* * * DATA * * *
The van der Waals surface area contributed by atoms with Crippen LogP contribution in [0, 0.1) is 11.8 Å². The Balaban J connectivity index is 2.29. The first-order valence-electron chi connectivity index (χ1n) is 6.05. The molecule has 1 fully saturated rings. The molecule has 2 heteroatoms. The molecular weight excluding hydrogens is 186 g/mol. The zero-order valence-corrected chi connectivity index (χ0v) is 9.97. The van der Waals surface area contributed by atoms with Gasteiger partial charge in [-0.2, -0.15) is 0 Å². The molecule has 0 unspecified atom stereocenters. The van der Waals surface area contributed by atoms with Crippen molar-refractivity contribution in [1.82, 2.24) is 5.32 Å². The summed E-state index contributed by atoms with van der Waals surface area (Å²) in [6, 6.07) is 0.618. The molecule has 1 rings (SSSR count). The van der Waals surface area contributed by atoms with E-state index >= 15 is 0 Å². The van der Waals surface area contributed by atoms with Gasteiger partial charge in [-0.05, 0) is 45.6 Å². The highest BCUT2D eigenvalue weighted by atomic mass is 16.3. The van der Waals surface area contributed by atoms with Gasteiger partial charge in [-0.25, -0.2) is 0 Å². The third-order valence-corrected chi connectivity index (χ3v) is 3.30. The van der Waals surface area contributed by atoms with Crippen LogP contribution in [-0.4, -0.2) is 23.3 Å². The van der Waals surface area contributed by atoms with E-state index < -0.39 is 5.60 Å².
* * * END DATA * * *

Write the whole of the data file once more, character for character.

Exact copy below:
The van der Waals surface area contributed by atoms with Crippen LogP contribution in [0, 0.1) is 11.8 Å². The Balaban J connectivity index is 2.29. The first-order valence-electron chi connectivity index (χ1n) is 6.05. The molecule has 1 fully saturated rings. The molecule has 2 heteroatoms. The molecular weight excluding hydrogens is 186 g/mol. The zero-order valence-corrected chi connectivity index (χ0v) is 9.97. The van der Waals surface area contributed by atoms with Gasteiger partial charge in [-0.2, -0.15) is 0 Å². The molecule has 0 unspecified atom stereocenters. The van der Waals surface area contributed by atoms with Crippen molar-refractivity contribution in [1.82, 2.24) is 5.32 Å². The summed E-state index contributed by atoms with van der Waals surface area (Å²) in [6, 6.07) is 0.618. The molecule has 1 rings (SSSR count). The van der Waals surface area contributed by atoms with E-state index >= 15 is 0 Å². The van der Waals surface area contributed by atoms with Gasteiger partial charge in [-0.05, 0) is 45.6 Å². The highest BCUT2D eigenvalue weighted by atomic mass is 16.3. The van der Waals surface area contributed by atoms with Gasteiger partial charge in [-0.25, -0.2) is 0 Å². The third-order valence-corrected chi connectivity index (χ3v) is 3.30. The van der Waals surface area contributed by atoms with Crippen LogP contribution in [-0.4, -0.2) is 23.3 Å². The van der Waals surface area contributed by atoms with E-state index < -0.39 is 5.60 Å².